A street view of Jahaz Mahal
A street view of Jahaz MahalShutterstock

According to the Mandu travel guide, the "Tuzuk-i-Jehangiri" recounts Emperor Jehangir's visit to Mandu, during which his wife, Noor Jehan, resided in Jahaz Mahal. The "Tuzuk-i-Jehangiri" describes the splendid scene: "It was a magnificent gathering. As evening fell, lanterns and lamps adorned the tanks and buildings... a spectacle unparalleled elsewhere. The lamps reflected on the water, creating the illusion of a fiery plain across the tank. A lavish celebration ensued, with guests indulging in revelry to their heart's content."

Address: Jahaz Mahal, Jahaz Mahal Internal Rd, Sulibardi, Madhya Pradesh 454010

Timings: 7 am to 6 pm

Tomb of Abdul Rahim Khan-i-Khana, Delhi

Tomb of Abdul Rahim Khan-i-Khana before restoration
Tomb of Abdul Rahim Khan-i-Khana before restorationShutterstock

Amidst the bustling crowds that traverse the Nizamuddin area daily, the tomb of the illustrious poet Rahim, or Rahimdas, one of Akbar's Navratnas lies in serene obscurity. Despite Rahim's verses adorning the textbooks of generations past, his final resting place remains largely unnoticed amidst Delhi's myriad monuments.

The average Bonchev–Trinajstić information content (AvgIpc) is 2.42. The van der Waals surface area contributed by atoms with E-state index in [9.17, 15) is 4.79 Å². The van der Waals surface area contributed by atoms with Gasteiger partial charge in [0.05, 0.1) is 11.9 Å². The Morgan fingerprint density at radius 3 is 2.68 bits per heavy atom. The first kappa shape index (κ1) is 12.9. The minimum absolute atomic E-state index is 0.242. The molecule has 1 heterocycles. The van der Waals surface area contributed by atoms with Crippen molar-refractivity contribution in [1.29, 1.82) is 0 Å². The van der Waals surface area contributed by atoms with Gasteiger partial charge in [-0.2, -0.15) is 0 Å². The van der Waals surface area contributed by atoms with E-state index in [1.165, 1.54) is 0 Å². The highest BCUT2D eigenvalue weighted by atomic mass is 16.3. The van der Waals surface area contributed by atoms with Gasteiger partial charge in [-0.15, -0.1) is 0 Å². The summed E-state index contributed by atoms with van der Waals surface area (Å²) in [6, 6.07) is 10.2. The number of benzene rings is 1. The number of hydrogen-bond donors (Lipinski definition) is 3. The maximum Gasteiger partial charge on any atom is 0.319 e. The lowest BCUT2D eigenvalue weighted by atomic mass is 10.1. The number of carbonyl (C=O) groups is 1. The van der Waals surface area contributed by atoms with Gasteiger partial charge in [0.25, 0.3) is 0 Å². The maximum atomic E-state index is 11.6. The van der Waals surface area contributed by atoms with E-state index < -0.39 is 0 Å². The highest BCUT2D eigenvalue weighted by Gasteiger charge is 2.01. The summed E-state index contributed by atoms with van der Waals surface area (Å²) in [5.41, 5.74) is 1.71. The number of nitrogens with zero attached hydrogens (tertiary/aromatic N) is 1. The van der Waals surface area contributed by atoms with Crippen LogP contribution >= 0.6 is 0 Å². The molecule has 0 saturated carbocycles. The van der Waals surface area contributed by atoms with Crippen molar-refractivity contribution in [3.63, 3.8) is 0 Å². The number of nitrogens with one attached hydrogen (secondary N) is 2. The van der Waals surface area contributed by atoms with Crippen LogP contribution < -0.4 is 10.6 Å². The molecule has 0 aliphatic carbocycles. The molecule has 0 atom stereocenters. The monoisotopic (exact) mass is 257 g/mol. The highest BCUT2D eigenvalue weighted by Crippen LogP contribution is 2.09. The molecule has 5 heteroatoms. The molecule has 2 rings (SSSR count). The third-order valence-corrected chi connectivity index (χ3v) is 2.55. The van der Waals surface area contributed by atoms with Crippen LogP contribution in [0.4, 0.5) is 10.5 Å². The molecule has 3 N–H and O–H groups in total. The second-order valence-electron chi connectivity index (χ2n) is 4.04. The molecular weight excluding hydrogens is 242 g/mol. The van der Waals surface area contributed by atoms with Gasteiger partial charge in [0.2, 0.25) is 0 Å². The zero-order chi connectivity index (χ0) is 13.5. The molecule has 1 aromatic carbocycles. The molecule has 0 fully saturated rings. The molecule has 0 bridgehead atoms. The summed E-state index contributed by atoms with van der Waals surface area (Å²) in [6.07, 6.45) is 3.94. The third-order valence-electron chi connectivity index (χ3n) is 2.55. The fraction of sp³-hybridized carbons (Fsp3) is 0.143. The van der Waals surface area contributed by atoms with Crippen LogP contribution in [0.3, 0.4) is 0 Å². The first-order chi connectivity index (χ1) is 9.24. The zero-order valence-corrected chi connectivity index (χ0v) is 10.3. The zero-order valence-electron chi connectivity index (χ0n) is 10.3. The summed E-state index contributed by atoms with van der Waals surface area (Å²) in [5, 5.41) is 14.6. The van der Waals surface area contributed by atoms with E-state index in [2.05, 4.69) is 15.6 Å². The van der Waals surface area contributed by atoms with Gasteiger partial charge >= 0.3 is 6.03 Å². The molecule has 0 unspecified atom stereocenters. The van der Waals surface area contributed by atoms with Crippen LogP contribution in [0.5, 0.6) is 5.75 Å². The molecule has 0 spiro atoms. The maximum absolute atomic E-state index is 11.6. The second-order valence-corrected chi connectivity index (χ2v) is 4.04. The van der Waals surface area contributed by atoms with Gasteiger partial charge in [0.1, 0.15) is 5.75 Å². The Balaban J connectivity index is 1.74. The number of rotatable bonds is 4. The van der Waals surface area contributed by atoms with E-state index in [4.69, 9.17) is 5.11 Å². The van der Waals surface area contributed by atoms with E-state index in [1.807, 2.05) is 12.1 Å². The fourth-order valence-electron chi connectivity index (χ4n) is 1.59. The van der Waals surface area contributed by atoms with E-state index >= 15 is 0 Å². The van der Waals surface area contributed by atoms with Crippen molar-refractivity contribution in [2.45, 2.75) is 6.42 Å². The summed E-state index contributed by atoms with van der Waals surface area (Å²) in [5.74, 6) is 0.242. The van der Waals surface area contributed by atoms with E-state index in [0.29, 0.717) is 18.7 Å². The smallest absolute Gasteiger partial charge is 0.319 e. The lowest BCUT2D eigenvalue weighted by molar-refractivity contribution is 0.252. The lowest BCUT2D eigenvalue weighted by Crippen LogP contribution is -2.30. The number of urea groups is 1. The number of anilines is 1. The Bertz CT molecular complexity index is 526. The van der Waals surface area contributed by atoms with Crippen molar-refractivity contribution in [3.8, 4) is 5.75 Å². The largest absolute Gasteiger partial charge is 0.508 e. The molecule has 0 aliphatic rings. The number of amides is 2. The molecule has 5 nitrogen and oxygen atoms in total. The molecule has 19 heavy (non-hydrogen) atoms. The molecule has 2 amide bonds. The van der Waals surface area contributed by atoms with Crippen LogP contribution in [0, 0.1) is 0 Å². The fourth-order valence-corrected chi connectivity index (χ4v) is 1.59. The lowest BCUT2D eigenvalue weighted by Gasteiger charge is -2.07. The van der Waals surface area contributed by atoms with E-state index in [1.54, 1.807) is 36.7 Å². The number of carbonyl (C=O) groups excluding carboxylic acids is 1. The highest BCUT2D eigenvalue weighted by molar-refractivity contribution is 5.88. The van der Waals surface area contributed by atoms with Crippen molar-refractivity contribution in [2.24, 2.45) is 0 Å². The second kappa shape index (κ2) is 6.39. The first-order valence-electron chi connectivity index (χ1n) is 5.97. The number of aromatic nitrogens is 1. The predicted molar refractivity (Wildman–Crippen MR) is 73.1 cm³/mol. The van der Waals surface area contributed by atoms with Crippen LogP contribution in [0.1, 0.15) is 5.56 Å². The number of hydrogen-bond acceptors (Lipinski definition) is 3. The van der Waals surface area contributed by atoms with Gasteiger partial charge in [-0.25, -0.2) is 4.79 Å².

A pminiature portrait of Rahimdas
A pminiature portrait of RahimdasWikimedia Commons

The structure, housing the mortal remains of Abdul Rahim Khan-i-Khanan, languishes in neglect and decay. Yet, beneath the veil of neglect, there lies a tale of love and devotion. Commissioned in 1598 by Abdul Rahim Khan-i-Khanan himself for his beloved wife, Mah Banu, the Rahim Khane Khanam Tomb stands as a testament to their eternal bond. In 1627, Rahim's mortal remains were interred alongside his beloved, eternally bound in death as they were in life.

Half restored tomb of Abdul Rahim
Half restored tomb of Abdul RahimShutterstock